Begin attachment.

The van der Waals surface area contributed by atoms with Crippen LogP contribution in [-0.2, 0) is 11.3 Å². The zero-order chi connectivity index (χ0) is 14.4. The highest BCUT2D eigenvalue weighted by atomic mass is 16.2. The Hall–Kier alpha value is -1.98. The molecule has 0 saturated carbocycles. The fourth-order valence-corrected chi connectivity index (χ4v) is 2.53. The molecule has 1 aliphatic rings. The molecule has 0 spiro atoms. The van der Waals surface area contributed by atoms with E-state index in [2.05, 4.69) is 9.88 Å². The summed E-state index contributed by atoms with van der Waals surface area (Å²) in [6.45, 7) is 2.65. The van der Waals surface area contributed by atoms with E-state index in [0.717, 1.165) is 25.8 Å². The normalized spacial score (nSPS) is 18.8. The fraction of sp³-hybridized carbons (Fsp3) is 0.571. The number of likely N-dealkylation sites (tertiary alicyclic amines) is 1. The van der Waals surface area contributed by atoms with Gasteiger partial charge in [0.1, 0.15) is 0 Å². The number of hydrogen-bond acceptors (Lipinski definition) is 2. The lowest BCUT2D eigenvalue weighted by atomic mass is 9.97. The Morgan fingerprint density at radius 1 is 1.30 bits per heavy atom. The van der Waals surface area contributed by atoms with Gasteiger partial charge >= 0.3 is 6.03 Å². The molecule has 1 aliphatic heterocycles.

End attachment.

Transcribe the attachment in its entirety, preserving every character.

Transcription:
The van der Waals surface area contributed by atoms with Crippen LogP contribution in [-0.2, 0) is 11.3 Å². The zero-order chi connectivity index (χ0) is 14.4. The highest BCUT2D eigenvalue weighted by atomic mass is 16.2. The Hall–Kier alpha value is -1.98. The molecule has 0 saturated carbocycles. The fourth-order valence-corrected chi connectivity index (χ4v) is 2.53. The molecule has 1 aliphatic rings. The molecule has 0 spiro atoms. The van der Waals surface area contributed by atoms with E-state index in [2.05, 4.69) is 9.88 Å². The summed E-state index contributed by atoms with van der Waals surface area (Å²) in [6.45, 7) is 2.65. The van der Waals surface area contributed by atoms with E-state index in [0.717, 1.165) is 25.8 Å². The normalized spacial score (nSPS) is 18.8. The fraction of sp³-hybridized carbons (Fsp3) is 0.571. The number of likely N-dealkylation sites (tertiary alicyclic amines) is 1. The van der Waals surface area contributed by atoms with Gasteiger partial charge in [0.1, 0.15) is 0 Å². The number of hydrogen-bond acceptors (Lipinski definition) is 2. The lowest BCUT2D eigenvalue weighted by atomic mass is 9.97. The Morgan fingerprint density at radius 1 is 1.30 bits per heavy atom. The van der Waals surface area contributed by atoms with Gasteiger partial charge >= 0.3 is 6.03 Å². The molecule has 1 aliphatic heterocycles.